Like many, I developed new hobbies during COVID – one of them being bird watching. I’m ecstatic to take it to a new level with a birdhouse webcam inside our bluebird box.
As we’ve invested in making our backyard our haven, it made sense to foster the birds visiting, which started as significant attention to hummingbird season but then spread to the birds who live here year-round.
Two Christmas’ ago, my husband contributed to my new passion by adding a birdbath and a birdhouse. And, for the last two years, we’ve had a pair of bluebirds nest in that new home.
This past nesting season, I had an issue with cowbirds. It drove me nuts that I couldn’t keep an eye on what was actually going on inside the house. So for several months, I’ve been working on this setup and am so excited to finally have it in place. I have a camera mounted inside the birdhouse so that we can watch our bluebirds build their nest, lay eggs and nurture their family through a live webcam feed.
First I had to rehab my birdhouse. In truth, the one I have is probably meant to be more decorative than to endure the weather, but I love its look, so I’ve stuck with it.
It is a two-story birdhouse, so the first thing I did was remove the “floor” for the upper nest. (You’ll need a tall house for one that has a camera.) In my research about cowbirds, I learned I needed a smaller hole so that only the blue birds could get in. I found a source for birdhouse hole protectors that would do the trick. In addition, I repainted the entire house, replace the hardware on the doors, re-tiled the roof, and applied a clear-coat protection to the entire house. I also added netting to the upper hole to deter the birds from trying that entrance and drilled a hole in the back for the camera cord.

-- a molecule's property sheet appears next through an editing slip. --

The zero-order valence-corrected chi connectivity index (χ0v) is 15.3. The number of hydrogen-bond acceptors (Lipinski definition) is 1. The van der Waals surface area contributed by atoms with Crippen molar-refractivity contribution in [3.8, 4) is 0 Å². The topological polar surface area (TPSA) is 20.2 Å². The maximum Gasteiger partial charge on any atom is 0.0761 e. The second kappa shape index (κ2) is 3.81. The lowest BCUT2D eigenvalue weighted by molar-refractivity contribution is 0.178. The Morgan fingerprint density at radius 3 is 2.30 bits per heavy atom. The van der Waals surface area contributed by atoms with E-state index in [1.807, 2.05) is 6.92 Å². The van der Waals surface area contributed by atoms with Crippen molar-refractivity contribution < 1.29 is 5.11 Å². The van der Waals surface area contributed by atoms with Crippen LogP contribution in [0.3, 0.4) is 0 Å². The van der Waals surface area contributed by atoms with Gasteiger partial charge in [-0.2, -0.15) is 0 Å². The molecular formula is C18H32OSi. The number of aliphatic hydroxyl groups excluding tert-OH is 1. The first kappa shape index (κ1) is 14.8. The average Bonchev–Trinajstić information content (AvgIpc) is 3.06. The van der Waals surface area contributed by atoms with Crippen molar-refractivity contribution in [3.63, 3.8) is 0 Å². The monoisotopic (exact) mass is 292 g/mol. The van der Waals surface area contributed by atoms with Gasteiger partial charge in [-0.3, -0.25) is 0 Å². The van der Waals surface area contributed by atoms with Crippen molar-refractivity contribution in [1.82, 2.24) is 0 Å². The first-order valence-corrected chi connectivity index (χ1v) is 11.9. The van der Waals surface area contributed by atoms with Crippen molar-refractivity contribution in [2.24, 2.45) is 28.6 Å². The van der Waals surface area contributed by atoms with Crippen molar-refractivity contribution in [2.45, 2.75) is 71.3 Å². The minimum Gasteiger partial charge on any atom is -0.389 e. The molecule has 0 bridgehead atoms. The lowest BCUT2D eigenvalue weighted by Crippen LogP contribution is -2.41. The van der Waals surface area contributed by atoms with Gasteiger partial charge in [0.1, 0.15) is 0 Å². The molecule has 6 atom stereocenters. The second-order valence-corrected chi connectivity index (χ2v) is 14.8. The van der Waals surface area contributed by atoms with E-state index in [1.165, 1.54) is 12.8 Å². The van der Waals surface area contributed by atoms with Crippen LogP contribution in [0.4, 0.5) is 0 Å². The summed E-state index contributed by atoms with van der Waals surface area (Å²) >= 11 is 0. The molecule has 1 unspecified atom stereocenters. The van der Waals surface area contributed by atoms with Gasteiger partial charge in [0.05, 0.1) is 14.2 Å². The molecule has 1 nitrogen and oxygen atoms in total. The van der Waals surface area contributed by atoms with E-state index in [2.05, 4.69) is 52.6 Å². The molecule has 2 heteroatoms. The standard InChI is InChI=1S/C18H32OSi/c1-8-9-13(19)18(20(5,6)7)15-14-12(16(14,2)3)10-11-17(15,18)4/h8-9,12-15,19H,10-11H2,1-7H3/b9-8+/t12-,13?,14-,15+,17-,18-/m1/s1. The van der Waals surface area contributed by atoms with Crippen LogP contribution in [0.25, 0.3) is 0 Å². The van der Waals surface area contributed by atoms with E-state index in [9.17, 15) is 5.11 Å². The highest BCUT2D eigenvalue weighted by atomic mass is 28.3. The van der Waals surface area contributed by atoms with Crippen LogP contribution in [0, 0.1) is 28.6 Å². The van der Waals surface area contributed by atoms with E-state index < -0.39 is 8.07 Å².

To power the camera, I tested a couple of solar-powered batteries used for trail cameras before I figured out that I needed a lot more juice for a 24/7 live birdhouse webcam. This setup includes a solar panel that powers a battery, and then the camera is plugged into the battery.
I played with the setup on my deck for several months before finally installing it into its permanent location. Because the camera app provides alerts when there’s movement, I have a couple of pics where a few potential renters were checking things out while I was figuring out the setup.
I’m working on figuring out how to publish the live feed of the birdhouse webcam to Lit&Leisure, so stay tuned for more on that front! Now, bring on the bluebirds and their nest!
Create Your Own Birdhouse Webcam Setup
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